Sometimes I feel like my swimming ability is an April Fool’s Day joke. Actually it has been some sort of a dark joke for me for many years but I am confident in my current path forward that “I will swim!” effectively by August. August is when the USA Triathlon Sprint National Championships are scheduled in Cleveland, OH. I hope to share some of my experiences here that may benefit you including dealing with the mental and physical struggles along the way.
I Can’t Swim
I have had quite the journey swimming. From age four to 17, I lived in a house where we had a pool and lived 10 miles from the Gulf of Mexico. I never swam laps but I knew how to swim to get around a pool and occasionally collect sand dollars out on the sand bars of Pinellas County beaches.
Trouble Creep In
In the summer of 2015 I was on a snorkeling excursion off St. Martin Island when I lost suction with my snorkel twice within a minute taking in and swallowing two mouth fulls of Atlantic Ocean water. After the second one went down I could not catch my breath and noticed I was a couple hundred yards from our boat and land. I immediately thought to myself – I am too far away to cross my hands above my head signalling for help for them to get to me in time – so I decided my best shot was to turn over and book it to shore. I made it the beach while in a full-blown panic, breathing extremely hard and looking around to see if anyone noticed what had happened. Nobody realized what occurred and I didn’t share until I met with a Sports Psychologist two summers later. More on that in a bit…
Just Deal With It
After the incident I didn’t realize it would haunt me in my first two seasons swimming triathlon. I had panic attacks in all but 1-2 races and those didn’t happen as those races had the main swim path in locations where we could all touch the bottom while still having our heads above water. What I realized was once I got to a point where I could not touch with my head above water all I could think about was the potential to not stay afloat and drown…the excursion coming back to haunt me. No matter how many laps in the pool or open water swims I practiced it didn’t matter once race day came. I tried to train myself out of it and blocking it out. Come to find out that was the worst thing I could do.
I’ve Had Enough
Even with the panic attacks, I was still winning my age group in most races so I just kept thinking the swim would just get better in time. Not so much. I will never forget the Pineapple Man Triathlon in Melbourne where I had a panic attack 75 yards into the swim, finding myself flat on my back floating. I finished a terrible swim, had a really good bike and a great run, finishing 6th in my age group. I had enough! Immediately after the race I was on my phone looking up doctors to meet with back in Tampa Bay to solve my head issue. The next day I got an appointment and was in the office dealing with it.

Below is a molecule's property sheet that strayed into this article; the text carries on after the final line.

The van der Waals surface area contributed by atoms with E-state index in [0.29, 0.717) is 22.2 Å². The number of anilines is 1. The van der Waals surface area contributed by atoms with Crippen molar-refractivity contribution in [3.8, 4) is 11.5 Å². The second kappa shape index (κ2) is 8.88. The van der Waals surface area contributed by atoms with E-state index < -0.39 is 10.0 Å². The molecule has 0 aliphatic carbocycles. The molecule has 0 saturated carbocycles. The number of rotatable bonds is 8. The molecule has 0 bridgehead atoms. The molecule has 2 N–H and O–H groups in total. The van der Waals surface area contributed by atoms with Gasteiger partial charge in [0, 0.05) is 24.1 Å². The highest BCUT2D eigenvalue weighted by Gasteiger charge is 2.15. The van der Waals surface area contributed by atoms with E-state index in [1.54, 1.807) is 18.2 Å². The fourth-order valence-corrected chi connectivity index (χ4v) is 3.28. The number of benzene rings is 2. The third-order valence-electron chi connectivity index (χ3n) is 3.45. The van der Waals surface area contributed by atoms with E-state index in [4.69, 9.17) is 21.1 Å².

The Mind is a Powerful Thing
It took a few visits uncovering what was going on inside my head and taking approaches to deal with my anxiety in the water. I was taking the worst possible action prior to meeting with the Sports Psychologist. In a nutshell, I was trying to resist the feelings and that only intensified the anxiety when things didn’t get better in the moment. Lesson here – don’t think you can always solve things on your own.
Since those meetings I have continued to dive into education about the mind and have found resources on mindfulness being extremely helpful supporting this anxiety and other stresses in life. Two people I have really benefited from are Dan Harris and Andy Puddicombe. Dan Harris is the ABC News Reporter who had a panic attack on Good Morning America and has since wrote two books on meditation and has a mediation app. Andy Puddicombe is the founder of Headspace, the leading meditation app from what I have found. You can learn more about these two in long form as well if you are interested as Rich Roll had hosted both on his podcast.
After this work on my head I successfully broke through the panic attacks with the second race being a 70.3 mile Ironman where the swim distance is 1.2 miles. After I accomplished that swim without a panic attack, I knew I was over the hump mentally but boy my stroke still was terrible.
Get Help on the Physical Components Too
After completing three triathlon seasons and having a train wreck swim in my first Sprint National Championship, I decided all my efforts to work hard, have a couple of coaching sessions and watch some YouTube videos to swim faster were not getting it done.
Like fixing my head, I reached out to an expert to help in a coach I have heard so many good things about. In my first meeting, I knew he was right for me. When I asked him, “how good do you think we can get my swim to compete at nationals?” he responded with, “that is up to you!” That is exactly what I wanted to hear. I will put in the work and he thinks he can fix my mechanical issues and there are several. After several 1:1 sessions and completing drills on my own, I just completed my first week of his Master Swim program, swimming with a large group of people 2-3 times per week, and I did three this week.
I will report back on progress. Based on what I have experienced in the last several weeks I am confident “I will swim” effectively with a goal to strongly compete at the National Championships come August.
Lots of work ahead…
– Add Health to Your Life